The commitment to diversity flows from the top, and we are the leader in this area. Approximately 40 percent of our management team in Tri-State arre women. In addition, in one year, CBRE’s top producer, top investment sales professional, and top retail sales professional were all women from Tri-State. What region in any company in almost any industry can say that? The challenge with minorities is greater, but we are attacking that hire by hire.

We started a program a few years ago called the Wheel Program, where we bring in somewhere between four and six people out of college and rotate them through six different departments over an 18-month period, then mutually settle on full-time employment. Our retention rate in that program has been almost 80 percent, and we have succeeded in meeting our diversity objectives for that program, both in terms of women and people of color every year.

We truly have become the company that we want our kids to work at.

Will there be a new framework for pricing in the market going forward, and will we reach and exceed the pricing of some years back?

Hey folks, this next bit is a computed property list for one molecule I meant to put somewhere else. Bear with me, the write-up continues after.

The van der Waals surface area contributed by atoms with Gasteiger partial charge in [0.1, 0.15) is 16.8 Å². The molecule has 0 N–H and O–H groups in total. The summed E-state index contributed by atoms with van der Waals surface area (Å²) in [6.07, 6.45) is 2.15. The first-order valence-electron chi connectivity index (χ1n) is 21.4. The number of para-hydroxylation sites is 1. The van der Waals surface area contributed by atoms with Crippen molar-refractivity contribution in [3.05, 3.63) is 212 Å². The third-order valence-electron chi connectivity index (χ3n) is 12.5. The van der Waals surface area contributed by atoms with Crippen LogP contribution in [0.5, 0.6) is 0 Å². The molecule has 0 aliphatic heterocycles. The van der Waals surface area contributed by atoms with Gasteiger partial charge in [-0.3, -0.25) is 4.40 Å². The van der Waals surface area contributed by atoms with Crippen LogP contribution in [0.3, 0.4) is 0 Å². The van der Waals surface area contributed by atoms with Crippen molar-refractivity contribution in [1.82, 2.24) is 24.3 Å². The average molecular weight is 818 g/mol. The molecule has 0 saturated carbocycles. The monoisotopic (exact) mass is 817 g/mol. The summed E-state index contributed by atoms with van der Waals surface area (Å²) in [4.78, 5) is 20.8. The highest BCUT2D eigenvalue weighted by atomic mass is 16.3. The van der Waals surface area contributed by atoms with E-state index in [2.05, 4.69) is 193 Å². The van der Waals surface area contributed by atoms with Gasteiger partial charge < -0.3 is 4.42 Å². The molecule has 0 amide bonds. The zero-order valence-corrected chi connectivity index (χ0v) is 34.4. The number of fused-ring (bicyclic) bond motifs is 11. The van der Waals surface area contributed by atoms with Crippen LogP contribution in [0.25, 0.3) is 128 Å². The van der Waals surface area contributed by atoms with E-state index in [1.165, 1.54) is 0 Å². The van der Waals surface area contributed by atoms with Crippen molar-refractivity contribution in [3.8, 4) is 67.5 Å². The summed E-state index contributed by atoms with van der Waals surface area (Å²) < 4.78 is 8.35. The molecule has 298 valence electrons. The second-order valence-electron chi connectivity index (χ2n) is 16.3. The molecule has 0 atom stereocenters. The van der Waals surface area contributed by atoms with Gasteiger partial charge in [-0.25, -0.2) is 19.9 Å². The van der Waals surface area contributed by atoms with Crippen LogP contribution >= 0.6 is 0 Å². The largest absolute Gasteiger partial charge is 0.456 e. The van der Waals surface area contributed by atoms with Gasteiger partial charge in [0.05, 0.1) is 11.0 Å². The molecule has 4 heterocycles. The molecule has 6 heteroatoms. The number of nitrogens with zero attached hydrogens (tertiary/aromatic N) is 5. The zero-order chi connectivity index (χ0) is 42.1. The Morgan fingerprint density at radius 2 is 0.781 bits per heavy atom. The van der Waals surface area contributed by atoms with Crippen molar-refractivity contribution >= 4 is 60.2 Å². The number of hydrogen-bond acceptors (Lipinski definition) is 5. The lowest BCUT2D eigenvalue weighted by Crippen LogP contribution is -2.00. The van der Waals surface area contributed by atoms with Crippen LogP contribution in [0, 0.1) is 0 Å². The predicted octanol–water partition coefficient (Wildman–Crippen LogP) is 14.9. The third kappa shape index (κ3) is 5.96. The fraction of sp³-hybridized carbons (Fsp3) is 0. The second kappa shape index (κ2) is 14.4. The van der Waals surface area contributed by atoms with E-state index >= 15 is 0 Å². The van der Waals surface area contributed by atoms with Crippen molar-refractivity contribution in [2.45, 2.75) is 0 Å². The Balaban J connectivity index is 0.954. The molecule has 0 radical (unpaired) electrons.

Real estate professionals and developers are optimists by nature. We have a natural governor though because of the cost and complexity of building. So we’re going through this current cycle with a fairly limited amount of new construction.

Do I think we will return to the heights we had reached? Yes. Is that going to be in the next year or two? No. But the environment in New York is healthy.

In addition, our building stock is fairly old. We still like to characterize ’80s and ’90s product as new, so if you’ve made the decision that you want to be in a LEED-certified building, or you want the most modern technology, you have very few choices here.

Will the environmental focus be a given in future building?

It will be on any new multi-tenant building. You would be foolish not to because there will be a portion of the market that will not consider that as an alternative. Where you are on that spectrum from green to gold to platinum is a little less significant. But the corporate interest in sustainability will continue.